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Venezuelan Protests: One Month Later

Karla Y. Martinez |
March 19, 2014 | 1:07 a.m. PDT

Staff Reporter

More violence, arrests, and deaths. Courtesy of @arrobavenezuela
More violence, arrests, and deaths. Courtesy of @arrobavenezuela
What started off as a student protest against crime has devolved into horrendous remonstrations all over Venezuela. Barricades, gas bombs, bullets, and violence continue to fill the streets throughout cities including Altamira, Caracas and Valencia.

Over 300 people have been injured and 29 people have been killed so far; there appear to be no signs of the violence reaching a conclusion in the near future. 

It has been over a month since the protests began and despite the extreme force and brutality orchestrated by President Maduro’s government, demonstrators continue to fight.

Some have complained that rather than trying to find a solution to the ongoing unrest, President Nicolas Maduro is using the United States as a scapegoat—accusing the country of inciting and supporting the protests. Venezuelan Foreign Minister Elias Jaua, accused Secretary of State John Kerry of being a “murderer,” claiming that every time he gives a speech, he instigates more violence from protesters. 

In a press conference President Maduro said that he plans to amplify operations against those taking radical measures—especially focusing his efforts in Caracas, San Cristobal and Valencia.

Watch The Full Interview: Full Interview: Nicolas Maduro

Despite these occurrences, the Venezuelan president unapologetically told CNN reporter Christiane Amanpour that he “sleeps like a child” and has “total peace of mind.” His statement prompted an onslaught of criticism and ridicule, given the turbulent state of his country.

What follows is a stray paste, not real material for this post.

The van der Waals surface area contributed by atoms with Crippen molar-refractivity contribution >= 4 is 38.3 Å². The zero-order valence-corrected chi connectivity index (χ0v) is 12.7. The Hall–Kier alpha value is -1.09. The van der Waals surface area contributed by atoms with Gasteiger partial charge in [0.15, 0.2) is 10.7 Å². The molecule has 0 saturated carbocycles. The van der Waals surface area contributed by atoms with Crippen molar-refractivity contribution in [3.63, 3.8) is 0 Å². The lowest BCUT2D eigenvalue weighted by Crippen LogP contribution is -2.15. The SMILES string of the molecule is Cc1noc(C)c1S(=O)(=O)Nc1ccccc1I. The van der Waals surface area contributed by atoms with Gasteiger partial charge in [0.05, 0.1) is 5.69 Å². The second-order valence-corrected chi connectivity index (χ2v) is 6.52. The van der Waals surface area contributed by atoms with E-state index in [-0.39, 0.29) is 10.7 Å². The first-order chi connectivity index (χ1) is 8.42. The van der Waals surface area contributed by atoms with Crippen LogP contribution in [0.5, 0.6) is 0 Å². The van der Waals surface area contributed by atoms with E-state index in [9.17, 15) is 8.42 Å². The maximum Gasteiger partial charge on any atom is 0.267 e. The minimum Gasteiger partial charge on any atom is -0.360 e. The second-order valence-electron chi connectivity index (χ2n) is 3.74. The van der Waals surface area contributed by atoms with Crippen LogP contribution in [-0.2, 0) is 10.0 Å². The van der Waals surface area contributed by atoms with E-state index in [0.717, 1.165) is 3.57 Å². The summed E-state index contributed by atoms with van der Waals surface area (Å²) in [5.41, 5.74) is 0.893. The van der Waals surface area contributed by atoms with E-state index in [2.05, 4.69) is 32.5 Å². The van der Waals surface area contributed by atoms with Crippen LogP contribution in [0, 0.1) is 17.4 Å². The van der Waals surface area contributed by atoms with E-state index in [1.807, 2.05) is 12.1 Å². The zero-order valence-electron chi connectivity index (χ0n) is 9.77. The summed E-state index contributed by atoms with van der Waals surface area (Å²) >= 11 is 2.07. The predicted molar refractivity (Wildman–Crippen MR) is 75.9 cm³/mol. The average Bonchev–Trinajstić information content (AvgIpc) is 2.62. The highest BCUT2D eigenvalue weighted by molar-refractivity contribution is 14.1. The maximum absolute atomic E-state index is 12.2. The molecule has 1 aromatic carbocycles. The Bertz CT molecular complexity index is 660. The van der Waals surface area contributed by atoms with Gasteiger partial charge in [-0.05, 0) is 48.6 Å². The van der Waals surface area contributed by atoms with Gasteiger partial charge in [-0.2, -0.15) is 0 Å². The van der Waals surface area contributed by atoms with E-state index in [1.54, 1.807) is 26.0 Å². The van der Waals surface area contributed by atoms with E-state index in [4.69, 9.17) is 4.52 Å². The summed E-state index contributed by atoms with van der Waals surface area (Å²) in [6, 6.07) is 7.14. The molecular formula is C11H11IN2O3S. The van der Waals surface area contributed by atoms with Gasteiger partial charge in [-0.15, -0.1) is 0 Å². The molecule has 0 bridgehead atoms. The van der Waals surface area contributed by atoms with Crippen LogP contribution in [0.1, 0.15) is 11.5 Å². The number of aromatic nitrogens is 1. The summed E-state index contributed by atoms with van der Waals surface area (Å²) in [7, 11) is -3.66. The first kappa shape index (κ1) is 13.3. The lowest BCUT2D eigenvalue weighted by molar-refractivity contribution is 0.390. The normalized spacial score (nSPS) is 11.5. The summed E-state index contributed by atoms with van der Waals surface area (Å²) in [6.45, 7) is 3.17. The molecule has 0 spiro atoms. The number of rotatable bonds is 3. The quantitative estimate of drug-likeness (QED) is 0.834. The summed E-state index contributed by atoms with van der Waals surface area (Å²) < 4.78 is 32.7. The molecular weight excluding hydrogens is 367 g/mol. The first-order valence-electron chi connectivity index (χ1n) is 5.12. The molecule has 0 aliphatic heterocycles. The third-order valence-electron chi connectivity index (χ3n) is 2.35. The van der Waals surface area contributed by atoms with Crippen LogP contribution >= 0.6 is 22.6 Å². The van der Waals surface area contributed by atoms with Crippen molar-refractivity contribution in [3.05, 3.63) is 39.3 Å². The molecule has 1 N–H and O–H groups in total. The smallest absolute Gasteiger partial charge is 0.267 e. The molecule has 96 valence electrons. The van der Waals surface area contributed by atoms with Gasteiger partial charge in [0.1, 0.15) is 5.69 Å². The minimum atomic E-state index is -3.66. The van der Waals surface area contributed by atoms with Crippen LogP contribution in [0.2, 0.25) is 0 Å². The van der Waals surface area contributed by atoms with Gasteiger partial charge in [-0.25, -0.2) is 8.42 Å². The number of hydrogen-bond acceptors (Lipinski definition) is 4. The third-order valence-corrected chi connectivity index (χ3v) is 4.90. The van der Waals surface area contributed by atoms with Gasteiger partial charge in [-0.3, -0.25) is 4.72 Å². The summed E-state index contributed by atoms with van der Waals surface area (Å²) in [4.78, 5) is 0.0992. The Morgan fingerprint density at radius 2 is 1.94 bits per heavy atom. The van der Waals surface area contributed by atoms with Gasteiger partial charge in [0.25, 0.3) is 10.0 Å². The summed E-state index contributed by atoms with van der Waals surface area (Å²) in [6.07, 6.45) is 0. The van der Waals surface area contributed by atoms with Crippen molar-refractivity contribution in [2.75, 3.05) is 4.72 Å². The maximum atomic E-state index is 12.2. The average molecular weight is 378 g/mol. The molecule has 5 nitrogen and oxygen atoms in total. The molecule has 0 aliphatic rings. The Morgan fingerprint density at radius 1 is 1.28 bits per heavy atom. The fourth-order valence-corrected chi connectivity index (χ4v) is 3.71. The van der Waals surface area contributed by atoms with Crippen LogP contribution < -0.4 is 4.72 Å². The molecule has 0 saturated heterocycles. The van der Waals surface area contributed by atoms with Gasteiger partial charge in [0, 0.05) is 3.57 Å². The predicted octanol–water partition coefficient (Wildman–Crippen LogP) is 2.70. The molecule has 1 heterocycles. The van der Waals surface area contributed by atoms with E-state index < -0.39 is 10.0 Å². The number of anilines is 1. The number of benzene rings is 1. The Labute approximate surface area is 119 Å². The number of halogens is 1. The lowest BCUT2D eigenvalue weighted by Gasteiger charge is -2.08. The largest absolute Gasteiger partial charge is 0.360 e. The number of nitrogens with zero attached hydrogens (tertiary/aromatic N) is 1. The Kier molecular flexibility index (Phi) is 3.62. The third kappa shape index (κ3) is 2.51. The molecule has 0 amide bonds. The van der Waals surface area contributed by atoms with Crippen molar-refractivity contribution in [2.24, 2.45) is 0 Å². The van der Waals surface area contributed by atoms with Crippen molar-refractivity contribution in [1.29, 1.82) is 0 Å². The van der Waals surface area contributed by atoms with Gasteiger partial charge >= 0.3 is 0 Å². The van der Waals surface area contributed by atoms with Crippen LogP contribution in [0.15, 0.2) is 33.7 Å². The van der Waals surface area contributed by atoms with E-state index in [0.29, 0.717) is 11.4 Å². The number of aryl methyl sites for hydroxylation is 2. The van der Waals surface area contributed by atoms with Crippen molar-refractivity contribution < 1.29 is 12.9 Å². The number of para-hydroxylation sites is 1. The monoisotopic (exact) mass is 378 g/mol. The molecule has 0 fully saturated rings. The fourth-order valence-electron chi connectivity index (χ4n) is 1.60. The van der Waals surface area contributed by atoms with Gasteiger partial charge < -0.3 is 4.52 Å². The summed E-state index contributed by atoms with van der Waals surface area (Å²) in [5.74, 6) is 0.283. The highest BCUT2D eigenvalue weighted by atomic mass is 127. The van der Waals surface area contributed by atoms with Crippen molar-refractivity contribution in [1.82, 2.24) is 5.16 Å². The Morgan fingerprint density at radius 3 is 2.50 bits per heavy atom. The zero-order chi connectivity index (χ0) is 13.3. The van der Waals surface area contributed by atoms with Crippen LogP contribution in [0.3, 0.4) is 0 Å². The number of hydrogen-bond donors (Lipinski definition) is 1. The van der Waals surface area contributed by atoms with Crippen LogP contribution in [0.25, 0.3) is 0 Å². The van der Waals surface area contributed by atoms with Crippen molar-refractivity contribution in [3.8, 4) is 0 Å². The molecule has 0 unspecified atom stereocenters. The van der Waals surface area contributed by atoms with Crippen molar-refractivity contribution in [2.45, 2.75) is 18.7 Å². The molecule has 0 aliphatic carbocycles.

Throughout the protests, Maduro has met with opposition leaders, assuring them of his intention to “listen and respond with respect and affection;” yet many protesters believe that is only a strategy to prevent international criticism. While Maduro continues to meet with his critics, he continues cracking down on those who oppose his actions.

Though the aggravating protests in Venezuela have failed to receive as much attention and media coverage as the situation in Ukraine and the mysterious disappearance of the Malaysian Plane, the protests are having serious effects in other countries. 

Tony Tyler, the CEO of the International Air Traffic Association, said that the Venezuelan government is stopping airlines from repatriating around $3.7 billion in earnings.

Additionally, Air Canada suspended flights to and from Venezuela. According to CNN, Canada's largest airline declared in a statement that "due to ongoing civil unrest in Venezuela, Air Canada can no longer ensure the safety of its operation and has suspended flights to Caracas until further notice." Depending on the outcome of the protests, their firm stance eventually may eventually hurt the company after Maduro told reporters of El Nacional that any airline who suspends operations with Venezuela will not be allowed back during his presidency. 

Read More: Air Canada suspends flights to Venezuela

Last week The New York Times revealed that in Caracas, Venezuela, riot police officers and soldiers deterred a march of thousands of student protesters with the use of pepper spray, water cannons, and tear gas bombs. 

Yet, this week people continued walking out into the streets of Caracas in support of opposition leader Leopoldo Lopez. Lopez has now been incarcerated for a month after having been accused of inciting the violent protests.

Protesters told Univision reporters that they will not withdraw from the streets until the government rectifies itself and finds solutions to the problems within the country. 

People around the world are hopeful that their solidarity and bravery against Maduro’s regime will ultimately lead to the positive changes for which Venezuelan protesters are risking their lives. 

Contact Staff Reporter Karla Martinez here or follow her on Twitter



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